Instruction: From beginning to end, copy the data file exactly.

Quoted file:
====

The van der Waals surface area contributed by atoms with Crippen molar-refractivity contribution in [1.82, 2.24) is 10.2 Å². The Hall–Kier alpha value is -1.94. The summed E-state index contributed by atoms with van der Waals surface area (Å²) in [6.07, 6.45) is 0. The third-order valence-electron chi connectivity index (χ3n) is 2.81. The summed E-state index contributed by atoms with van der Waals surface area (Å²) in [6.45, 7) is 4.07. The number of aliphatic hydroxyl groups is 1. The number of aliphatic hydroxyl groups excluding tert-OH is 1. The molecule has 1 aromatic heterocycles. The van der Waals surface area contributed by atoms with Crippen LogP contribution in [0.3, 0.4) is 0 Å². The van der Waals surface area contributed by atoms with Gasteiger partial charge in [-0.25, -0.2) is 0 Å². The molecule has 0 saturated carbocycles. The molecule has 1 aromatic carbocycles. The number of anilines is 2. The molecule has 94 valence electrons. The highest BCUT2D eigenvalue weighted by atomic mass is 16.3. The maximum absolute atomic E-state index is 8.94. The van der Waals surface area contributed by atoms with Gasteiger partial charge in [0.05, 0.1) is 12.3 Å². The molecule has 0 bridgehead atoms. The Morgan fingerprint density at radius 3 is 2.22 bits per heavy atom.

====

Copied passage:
The van der Waals surface area contributed by atoms with Crippen molar-refractivity contribution in [1.82, 2.24) is 10.2 Å². The Hall–Kier alpha value is -1.94. The summed E-state index contributed by atoms with van der Waals surface area (Å²) in [6.07, 6.45) is 0. The third-order valence-electron chi connectivity index (χ3n) is 2.81. The summed E-state index contributed by atoms with van der Waals surface area (Å²) in [6.45, 7) is 4.07. The number of aliphatic hydroxyl groups is 1. The number of aliphatic hydroxyl groups excluding tert-OH is 1. The molecule has 1 aromatic heterocycles. The van der Waals surface area contributed by atoms with Crippen LogP contribution in [0.3, 0.4) is 0 Å². The van der Waals surface area contributed by atoms with Gasteiger partial charge in [-0.25, -0.2) is 0 Å². The molecule has 0 saturated carbocycles. The molecule has 1 aromatic carbocycles. The number of anilines is 2. The molecule has 94 valence electrons. The highest BCUT2D eigenvalue weighted by atomic mass is 16.3. The maximum absolute atomic E-state index is 8.94. The van der Waals surface area contributed by atoms with Gasteiger partial charge in [0.05, 0.1) is 12.3 Å². The molecule has 0 bridgehead atoms. The Morgan fingerprint density at radius 3 is 2.22 bits per heavy atom.